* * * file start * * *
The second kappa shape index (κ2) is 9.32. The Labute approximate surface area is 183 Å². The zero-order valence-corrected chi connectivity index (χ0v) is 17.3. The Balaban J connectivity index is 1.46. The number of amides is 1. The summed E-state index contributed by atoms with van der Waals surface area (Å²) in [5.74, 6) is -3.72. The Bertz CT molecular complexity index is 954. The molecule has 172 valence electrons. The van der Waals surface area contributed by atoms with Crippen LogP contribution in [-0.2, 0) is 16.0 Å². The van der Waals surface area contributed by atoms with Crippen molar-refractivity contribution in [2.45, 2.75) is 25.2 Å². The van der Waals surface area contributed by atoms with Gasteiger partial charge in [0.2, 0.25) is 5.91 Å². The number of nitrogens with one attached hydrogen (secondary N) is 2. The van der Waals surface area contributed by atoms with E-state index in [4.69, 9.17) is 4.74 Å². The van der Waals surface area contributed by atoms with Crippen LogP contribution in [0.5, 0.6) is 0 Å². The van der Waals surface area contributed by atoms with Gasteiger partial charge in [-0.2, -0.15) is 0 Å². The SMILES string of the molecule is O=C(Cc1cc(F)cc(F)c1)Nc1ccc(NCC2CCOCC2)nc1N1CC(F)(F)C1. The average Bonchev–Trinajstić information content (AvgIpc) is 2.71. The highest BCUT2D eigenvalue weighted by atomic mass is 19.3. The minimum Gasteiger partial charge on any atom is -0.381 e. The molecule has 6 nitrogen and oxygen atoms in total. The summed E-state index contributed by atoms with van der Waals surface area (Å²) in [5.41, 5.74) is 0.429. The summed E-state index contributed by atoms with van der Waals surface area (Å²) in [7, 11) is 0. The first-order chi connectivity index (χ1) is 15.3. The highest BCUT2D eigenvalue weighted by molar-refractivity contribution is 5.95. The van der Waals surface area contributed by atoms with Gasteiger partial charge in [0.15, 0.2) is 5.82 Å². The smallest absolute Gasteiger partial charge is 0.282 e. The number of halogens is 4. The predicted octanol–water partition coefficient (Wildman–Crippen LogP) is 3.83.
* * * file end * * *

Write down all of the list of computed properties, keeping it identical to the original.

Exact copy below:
The second kappa shape index (κ2) is 9.32. The Labute approximate surface area is 183 Å². The zero-order valence-corrected chi connectivity index (χ0v) is 17.3. The Balaban J connectivity index is 1.46. The number of amides is 1. The summed E-state index contributed by atoms with van der Waals surface area (Å²) in [5.74, 6) is -3.72. The Bertz CT molecular complexity index is 954. The molecule has 172 valence electrons. The van der Waals surface area contributed by atoms with Crippen LogP contribution in [-0.2, 0) is 16.0 Å². The van der Waals surface area contributed by atoms with Crippen molar-refractivity contribution in [2.45, 2.75) is 25.2 Å². The van der Waals surface area contributed by atoms with Gasteiger partial charge in [0.2, 0.25) is 5.91 Å². The number of nitrogens with one attached hydrogen (secondary N) is 2. The van der Waals surface area contributed by atoms with E-state index in [4.69, 9.17) is 4.74 Å². The van der Waals surface area contributed by atoms with Crippen LogP contribution in [0.5, 0.6) is 0 Å². The van der Waals surface area contributed by atoms with Gasteiger partial charge in [-0.2, -0.15) is 0 Å². The SMILES string of the molecule is O=C(Cc1cc(F)cc(F)c1)Nc1ccc(NCC2CCOCC2)nc1N1CC(F)(F)C1. The average Bonchev–Trinajstić information content (AvgIpc) is 2.71. The highest BCUT2D eigenvalue weighted by atomic mass is 19.3. The minimum Gasteiger partial charge on any atom is -0.381 e. The molecule has 6 nitrogen and oxygen atoms in total. The summed E-state index contributed by atoms with van der Waals surface area (Å²) in [5.41, 5.74) is 0.429. The summed E-state index contributed by atoms with van der Waals surface area (Å²) in [7, 11) is 0. The first-order chi connectivity index (χ1) is 15.3. The highest BCUT2D eigenvalue weighted by molar-refractivity contribution is 5.95. The van der Waals surface area contributed by atoms with Gasteiger partial charge in [0.15, 0.2) is 5.82 Å². The smallest absolute Gasteiger partial charge is 0.282 e. The number of halogens is 4. The predicted octanol–water partition coefficient (Wildman–Crippen LogP) is 3.83.